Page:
Being helpless sucks, it means no choices, all I can do is complain. I survive I do not live. Before Alanon I had little enjoyment of being in the now because I was always focused on something else. Being powerless I am coming from a place of acceptance and understanding while I can't control the noun in my life .. there is always a choice. So I might complain at first I can step back and say hmm .. what is the consequence I want and work towards that situation.

I felt very victimized by my XAH and rightfully so .. however living there became to painful. The anger was exhausting and draining. I really had the epiphany of what do I really want. That's where I became powerful because I stopped looking at the damage he was doing and seeing the damage I was doing.

As far as the credit issues .. where can you cut your losses. Can you renegotiate your terms with some of these people and if you can't who can. I shifted a LOT of things to my XAH as far as financial went and it worked out well. It meant talking to people with a clear head and knowing what I wanted and needed for my own survival .. I cut my credit loose because guess what .. it wasn't going to be fixed in 30 days. It is what it is. My serenity and in my case freedom meant a whole lot more. There is hope in your situation .. I learned I had to get out of my own way to find it.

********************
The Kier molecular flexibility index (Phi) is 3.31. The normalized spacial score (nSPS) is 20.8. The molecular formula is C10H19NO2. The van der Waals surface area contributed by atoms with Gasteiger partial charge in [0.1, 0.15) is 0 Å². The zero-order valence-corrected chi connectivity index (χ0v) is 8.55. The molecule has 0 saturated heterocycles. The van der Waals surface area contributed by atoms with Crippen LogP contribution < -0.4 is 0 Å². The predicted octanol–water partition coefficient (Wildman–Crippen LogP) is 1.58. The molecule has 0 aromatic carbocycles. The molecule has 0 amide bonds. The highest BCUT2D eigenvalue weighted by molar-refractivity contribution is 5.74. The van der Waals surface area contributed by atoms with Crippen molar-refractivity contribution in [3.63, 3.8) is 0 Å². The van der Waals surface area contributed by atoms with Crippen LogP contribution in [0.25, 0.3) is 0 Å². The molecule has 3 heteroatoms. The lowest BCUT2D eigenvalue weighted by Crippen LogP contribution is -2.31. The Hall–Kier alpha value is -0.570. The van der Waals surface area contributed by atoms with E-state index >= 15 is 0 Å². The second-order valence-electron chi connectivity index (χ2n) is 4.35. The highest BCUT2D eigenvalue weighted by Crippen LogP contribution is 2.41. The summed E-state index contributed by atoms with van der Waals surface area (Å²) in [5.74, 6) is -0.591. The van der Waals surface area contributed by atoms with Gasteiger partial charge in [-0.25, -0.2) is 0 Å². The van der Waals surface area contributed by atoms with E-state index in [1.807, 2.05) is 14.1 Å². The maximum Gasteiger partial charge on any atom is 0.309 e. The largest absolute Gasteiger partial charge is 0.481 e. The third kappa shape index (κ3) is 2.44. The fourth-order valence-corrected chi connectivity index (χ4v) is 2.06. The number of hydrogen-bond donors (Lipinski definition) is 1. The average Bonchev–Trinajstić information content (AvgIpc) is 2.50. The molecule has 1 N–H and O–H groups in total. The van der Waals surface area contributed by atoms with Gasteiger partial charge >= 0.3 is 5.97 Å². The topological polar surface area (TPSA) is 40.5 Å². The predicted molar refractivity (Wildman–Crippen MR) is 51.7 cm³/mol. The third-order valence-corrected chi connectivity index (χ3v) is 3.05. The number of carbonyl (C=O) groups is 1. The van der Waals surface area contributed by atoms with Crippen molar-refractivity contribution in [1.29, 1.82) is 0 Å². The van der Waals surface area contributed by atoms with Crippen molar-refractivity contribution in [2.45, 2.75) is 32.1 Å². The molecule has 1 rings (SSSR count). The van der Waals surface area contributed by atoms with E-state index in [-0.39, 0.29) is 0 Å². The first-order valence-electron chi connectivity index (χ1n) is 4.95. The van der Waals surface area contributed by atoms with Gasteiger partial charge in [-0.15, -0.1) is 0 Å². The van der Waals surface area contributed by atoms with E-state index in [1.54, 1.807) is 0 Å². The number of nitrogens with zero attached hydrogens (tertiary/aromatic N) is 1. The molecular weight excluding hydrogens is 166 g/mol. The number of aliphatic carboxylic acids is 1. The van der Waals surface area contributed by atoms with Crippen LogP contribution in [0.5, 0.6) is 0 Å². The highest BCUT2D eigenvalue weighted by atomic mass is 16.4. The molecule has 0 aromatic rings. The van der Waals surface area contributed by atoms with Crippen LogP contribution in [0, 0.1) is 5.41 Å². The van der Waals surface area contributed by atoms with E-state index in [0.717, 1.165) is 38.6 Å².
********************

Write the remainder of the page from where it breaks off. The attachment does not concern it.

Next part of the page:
Big hugs and keep coming back .. How Alanon Works has some great stuff on Powerlessness .. I highly recommend the book.

S :)